• They may prolong the lives of zombie stocks, me-too operators & general flotsam
• They can delay hard decisions & many have a follow-on administration in due course
PUBS & RESTAURANTS:
• Auriga Holdings, on of the longest-serving KFC franchisees in the UK has secured expansion funding of £13.95m from Metro Bank, the MCA has reported.
• Credit card spending has increased by almost 8% on last year, UK Finance has reported. Outstanding levels on card borrowing grew 5.8% last month compared to 2017, this data coincides with a surge in retail sales in July and August as customers spent during the hot summer weather.
• The founder of Pret A Manger and Itsu, Julian Metcalfe, has stated that the success of his companies has been brought about through instilling the correct culture. Metcalfe commented: ‘The way Pret does it, is we allow our staff, in fact we encourage our staff, in fact we almost beg them to give away whatever they want, to whoever they want, whenever they want so that’s their loyalty scheme. Now, in many big businesses that would be weird or mad but it works, it works for the staff, it works for the business and it has worked for 20 years so we’re not going to change it’.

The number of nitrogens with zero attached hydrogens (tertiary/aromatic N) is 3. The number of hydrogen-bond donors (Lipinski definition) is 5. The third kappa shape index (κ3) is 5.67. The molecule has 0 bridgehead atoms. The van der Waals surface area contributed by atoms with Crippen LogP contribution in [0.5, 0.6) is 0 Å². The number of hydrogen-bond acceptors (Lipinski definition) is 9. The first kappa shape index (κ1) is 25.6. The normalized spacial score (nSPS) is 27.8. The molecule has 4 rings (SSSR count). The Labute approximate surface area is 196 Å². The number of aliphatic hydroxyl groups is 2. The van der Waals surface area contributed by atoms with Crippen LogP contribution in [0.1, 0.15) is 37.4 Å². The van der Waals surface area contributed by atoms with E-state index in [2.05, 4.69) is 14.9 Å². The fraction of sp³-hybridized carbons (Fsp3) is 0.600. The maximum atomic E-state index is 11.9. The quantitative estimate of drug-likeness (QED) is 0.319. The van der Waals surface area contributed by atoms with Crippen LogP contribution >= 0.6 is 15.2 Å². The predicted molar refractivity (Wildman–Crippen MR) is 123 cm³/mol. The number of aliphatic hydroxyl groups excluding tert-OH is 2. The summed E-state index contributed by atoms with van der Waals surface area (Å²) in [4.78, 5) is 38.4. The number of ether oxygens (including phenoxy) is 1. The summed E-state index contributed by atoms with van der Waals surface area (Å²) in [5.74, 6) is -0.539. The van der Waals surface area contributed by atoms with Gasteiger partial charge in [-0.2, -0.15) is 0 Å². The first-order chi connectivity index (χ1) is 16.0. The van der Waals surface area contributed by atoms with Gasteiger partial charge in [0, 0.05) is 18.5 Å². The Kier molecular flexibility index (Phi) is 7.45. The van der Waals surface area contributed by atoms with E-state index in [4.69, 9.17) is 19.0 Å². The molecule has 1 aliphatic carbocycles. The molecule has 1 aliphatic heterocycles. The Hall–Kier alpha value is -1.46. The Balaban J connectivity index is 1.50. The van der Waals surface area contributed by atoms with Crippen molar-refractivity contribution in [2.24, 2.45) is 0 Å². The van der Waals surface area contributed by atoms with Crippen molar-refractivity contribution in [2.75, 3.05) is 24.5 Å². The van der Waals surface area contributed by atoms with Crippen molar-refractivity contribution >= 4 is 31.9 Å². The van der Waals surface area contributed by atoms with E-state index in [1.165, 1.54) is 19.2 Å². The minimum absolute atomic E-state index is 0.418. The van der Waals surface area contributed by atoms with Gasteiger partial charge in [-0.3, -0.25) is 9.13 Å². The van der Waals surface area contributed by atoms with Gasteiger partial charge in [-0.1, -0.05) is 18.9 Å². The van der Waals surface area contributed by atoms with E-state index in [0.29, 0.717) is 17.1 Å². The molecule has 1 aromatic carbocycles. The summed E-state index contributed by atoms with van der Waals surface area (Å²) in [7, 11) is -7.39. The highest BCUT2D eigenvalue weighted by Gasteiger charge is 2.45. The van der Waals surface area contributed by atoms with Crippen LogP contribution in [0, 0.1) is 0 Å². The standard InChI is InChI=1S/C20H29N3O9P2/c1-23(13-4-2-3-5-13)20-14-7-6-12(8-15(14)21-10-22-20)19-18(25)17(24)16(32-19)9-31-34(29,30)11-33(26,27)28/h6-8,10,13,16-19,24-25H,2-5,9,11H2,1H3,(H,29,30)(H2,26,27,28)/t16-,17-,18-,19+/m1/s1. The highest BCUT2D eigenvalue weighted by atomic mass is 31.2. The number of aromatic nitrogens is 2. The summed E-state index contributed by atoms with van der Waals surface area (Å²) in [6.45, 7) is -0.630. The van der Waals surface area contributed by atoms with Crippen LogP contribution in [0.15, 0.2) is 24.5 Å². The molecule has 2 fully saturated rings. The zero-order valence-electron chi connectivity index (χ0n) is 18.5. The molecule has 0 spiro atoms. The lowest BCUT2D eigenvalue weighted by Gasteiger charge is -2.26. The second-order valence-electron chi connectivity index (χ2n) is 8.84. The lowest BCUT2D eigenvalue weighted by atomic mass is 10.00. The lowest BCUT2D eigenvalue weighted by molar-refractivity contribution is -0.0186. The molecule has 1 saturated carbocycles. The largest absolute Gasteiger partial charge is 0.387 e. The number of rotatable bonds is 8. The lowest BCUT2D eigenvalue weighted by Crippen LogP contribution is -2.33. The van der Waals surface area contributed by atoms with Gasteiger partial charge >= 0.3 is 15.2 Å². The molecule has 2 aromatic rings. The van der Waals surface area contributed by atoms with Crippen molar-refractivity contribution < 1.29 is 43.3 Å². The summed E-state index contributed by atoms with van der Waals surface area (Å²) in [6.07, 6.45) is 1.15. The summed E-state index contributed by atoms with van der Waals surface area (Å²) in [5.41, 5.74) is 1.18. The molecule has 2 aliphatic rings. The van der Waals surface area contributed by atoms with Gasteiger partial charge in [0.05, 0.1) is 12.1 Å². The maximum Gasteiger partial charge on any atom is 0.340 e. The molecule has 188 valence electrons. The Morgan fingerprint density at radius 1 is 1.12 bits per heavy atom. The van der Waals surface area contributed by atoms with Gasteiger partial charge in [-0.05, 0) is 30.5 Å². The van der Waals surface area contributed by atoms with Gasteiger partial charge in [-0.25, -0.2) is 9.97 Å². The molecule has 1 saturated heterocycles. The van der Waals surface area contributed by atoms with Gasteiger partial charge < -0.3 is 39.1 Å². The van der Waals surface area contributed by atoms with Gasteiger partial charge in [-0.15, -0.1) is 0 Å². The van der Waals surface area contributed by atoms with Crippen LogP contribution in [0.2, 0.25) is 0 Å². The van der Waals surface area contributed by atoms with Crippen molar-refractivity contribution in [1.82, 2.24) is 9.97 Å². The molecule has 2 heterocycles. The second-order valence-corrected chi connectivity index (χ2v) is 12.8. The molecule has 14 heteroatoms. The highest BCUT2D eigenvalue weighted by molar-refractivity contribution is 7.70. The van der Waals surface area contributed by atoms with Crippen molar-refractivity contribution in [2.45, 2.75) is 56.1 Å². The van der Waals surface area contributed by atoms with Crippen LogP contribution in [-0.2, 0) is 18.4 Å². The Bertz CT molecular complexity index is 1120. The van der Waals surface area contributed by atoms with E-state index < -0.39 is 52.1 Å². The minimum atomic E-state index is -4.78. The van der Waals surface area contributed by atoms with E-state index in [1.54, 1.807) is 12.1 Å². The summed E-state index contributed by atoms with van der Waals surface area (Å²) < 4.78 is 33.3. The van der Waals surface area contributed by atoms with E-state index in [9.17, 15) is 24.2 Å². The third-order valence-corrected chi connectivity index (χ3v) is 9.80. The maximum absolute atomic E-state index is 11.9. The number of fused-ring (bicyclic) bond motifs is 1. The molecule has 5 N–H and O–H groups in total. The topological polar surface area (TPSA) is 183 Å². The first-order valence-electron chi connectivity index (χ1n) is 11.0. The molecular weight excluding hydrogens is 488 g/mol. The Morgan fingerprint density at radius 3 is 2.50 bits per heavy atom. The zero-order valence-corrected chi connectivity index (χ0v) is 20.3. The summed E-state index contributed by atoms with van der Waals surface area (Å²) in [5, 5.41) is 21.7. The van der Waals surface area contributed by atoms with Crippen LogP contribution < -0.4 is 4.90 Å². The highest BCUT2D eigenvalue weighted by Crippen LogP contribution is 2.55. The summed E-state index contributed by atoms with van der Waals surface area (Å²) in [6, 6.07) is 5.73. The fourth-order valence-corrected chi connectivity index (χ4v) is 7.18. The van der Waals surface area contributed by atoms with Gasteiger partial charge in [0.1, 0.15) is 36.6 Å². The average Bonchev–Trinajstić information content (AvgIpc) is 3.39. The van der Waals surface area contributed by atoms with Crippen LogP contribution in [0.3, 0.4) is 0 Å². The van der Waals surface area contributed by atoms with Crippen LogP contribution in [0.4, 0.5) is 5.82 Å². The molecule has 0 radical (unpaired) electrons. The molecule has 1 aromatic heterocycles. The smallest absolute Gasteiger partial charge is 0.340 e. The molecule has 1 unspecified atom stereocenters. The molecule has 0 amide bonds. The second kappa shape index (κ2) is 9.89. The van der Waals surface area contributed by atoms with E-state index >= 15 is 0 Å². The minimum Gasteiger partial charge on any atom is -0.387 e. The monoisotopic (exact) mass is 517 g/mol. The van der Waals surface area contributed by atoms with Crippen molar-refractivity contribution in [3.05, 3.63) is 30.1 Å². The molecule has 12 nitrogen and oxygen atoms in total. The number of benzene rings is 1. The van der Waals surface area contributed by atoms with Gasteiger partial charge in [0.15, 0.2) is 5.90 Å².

• Adolescents in England have reduced their drinking to greater extent than any other European nation, according to research from the World Health Organisation. The survey found that 28% of English adolescents had started drinking alcohol at age 13 or younger in 2014, down from 46% in 2002.
• TGI Friday’s has switched several of its suppliers from overseas providers to UK ones as a result of Brexit, Supply Management magazine has reported. The group have also mitigated rising costs by reducing portion sizes and re-engineering some items such as substituting full fat sour cream and mayonnaise for low fat options.
• Prezzo’s partnership with Oderswift has seen the restaurant’s click-and-collect orders grow by 70% in one month. Darrell Wade, Chief Commercial Officer, at Prezzo commented ‘Our partnership with Orderswift has had an instant, positive impact on our online orders. Not only are many more of our customers ordering through Orderswift’s platform, but they are also ordering more each time.’